America’s National Parks Help Heal My PTSD

Published by permission from Jennifer Norris, USAF, TSgt, Retired
Under a blue sky ocean waves swell into ragged rocky coast.
Acadia National Park, Maine

Jennifer Norris, USAF, TSgt, Retired

October 5, 2015 — I’ve always loved traveling. As a matter of a fact traveling was one of the things I loved about serving in the military. I couldn’t believe the places I got sent to train and work throughout the years. It was exciting to explore new places, meet new friends, and be a part of something bigger than me. After getting diagnosed with post traumatic stress disorder (PTSD) there was a time when I had a hard time leaving the house but traveling to beautiful, isolated places was a saving grace.

One of the first places I visited after retiring was Acadia National Park in Maine. It was here that I learned that I was eligible for a free Access Pass because I was a disabled veteran. (Learn more about the Access Pass, the free Annual Pass for active-duty military and dependents, and other entrance passes.) Of course I got my pass and haven’t stopped visiting America’s national parks yet. I’ve been back to Acadia National Park a few times because it’s here in my home state but I have sought out other national parks in my travels and have never been disappointed.

Two wooden signs on posts in the woods.
A sign for a couple of the trails located at the Eleanor Roosevelt National Historic Site in Hyde Park, New York.

Jennifer Norris, USAF, TSgt, Retired

One of the reasons I was drawn to our national parks is because every time I visited one I felt safe, nurtured in nature, and I learned something about America’s history. As a veteran I was especially interested in our history because the military industrial complex plays a significant role in it. Our national parks are so much more than Yosemite, Yellowstone, or the Grand Canyon. They include battlefields, forts, historic sites, scenic trails, scenic roads, and of course all the most beautiful landscape you can imagine.

Visiting these places gave me a sense of purpose. I got the passport book and began planning my trips around visiting national parks. Traveling is hard on my PTSD so the parks usually gave me the mental escape I needed to rejuvenate. I used them as a coping mechanism for the PTSD. I could immediately feel myself begin to feel more calm upon entering the federal property. At first my focus was on learning as much history as possible, now I incorporate fitness into the trip too,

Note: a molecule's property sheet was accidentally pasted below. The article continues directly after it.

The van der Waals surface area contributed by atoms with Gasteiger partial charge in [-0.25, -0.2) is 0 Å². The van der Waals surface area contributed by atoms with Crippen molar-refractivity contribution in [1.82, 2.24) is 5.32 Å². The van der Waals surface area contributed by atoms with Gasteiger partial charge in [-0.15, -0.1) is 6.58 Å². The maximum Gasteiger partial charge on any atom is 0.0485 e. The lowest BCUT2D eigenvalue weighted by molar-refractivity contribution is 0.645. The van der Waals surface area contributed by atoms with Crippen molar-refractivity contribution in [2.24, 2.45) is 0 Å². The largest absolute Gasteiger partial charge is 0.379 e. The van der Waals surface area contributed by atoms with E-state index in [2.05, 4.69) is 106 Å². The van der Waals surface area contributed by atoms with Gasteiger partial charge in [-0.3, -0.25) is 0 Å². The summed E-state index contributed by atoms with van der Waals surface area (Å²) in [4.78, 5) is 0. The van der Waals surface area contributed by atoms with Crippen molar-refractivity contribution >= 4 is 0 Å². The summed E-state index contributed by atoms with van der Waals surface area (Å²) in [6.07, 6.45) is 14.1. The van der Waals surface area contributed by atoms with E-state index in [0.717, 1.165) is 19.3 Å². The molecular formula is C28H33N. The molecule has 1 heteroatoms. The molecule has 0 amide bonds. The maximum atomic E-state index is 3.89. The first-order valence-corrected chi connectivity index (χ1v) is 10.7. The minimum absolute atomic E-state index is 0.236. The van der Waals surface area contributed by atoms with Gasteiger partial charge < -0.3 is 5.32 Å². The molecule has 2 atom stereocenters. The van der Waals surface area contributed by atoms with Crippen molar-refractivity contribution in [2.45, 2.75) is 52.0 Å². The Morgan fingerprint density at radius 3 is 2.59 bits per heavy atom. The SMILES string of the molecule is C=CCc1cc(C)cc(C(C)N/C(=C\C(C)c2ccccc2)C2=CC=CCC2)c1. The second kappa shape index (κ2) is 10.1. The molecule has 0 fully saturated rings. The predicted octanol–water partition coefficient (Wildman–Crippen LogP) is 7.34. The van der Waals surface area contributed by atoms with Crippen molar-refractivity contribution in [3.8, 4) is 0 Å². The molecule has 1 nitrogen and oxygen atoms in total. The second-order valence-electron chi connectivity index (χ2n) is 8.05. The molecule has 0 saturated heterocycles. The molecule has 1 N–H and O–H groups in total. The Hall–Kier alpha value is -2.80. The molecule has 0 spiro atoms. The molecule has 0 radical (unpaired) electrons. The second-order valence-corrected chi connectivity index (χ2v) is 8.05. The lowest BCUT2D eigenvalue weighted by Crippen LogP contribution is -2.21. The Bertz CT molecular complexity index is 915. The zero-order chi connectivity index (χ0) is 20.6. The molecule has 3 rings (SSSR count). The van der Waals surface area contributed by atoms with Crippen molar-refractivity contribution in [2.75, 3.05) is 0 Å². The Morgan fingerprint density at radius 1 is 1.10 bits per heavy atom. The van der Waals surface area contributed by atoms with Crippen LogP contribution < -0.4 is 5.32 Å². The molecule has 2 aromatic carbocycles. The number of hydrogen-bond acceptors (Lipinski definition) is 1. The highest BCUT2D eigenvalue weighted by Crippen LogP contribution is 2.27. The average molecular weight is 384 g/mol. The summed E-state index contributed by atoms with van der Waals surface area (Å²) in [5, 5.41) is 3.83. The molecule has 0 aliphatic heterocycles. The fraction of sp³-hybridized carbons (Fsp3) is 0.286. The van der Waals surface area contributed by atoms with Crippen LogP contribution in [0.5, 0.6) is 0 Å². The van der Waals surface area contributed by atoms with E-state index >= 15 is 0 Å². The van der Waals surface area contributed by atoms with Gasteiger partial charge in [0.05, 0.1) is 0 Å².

If you give yourself plenty of time, you can incorporate your daily exercise into your visit. Most of the national parks have walking paths and trails. Some of them aren’t advertised well but we now explore every inch of the property to find the hidden treasures and get in our fitness. We are always glad we walked around the property because it gave us a different perspective to appreciate while there. The fresh air and activity is invigorating. I always feel better mentally after exercise in a scenic location.

I learned over time that nature truly helps my PTSD. I seek it now as a way to maintain my sanity in this crazy world. Studies have proven that nature is good for all of us. If I don’t have immediate access to a national park, I visit our State and local parks. I have never been disappointed and learned that most of these parks are built as a way to preserve our land and our history. Parks are a destination that I seek to help heal my PTSD. They help me get in the here and now, appreciate my surroundings, replace stuck thoughts with information and scenery, and calm me down.

Travel definitely has its stressful moments but the trick I have learned is to take control of the trip. We drive to most of our destinations because it allows us to rest, take the back roads, the roads less traveled, and go off the beaten path to explore what is out there. I am definitely adventurous and cannot get enough when it comes to taking advantage of every opportunity in life. We use the parks to help us take breaks from the highways. It’s amazing what a break in a beautiful, quiet spot will do for you when you’re feeling overwhelmed. Once you start looking for these parks, you will be surprised how many are out there!

I share my adventures at our national parks now in an effort to educate others of their value. I want our military and disabled veterans to know that they are eligible for this great gift from our country. The pass allows access to all of America’s 400 plus national parks and discounts on camping spots too. The national parks are restorative in nature and another healthy coping mechanism for those with PTSD, for both mind and body. When you find a park, start with practicing being in the here and now so you can take it all in. It takes a little effort but eventually becomes something you yearn when you can’t find comfort at home.

Last updated: October 17, 2017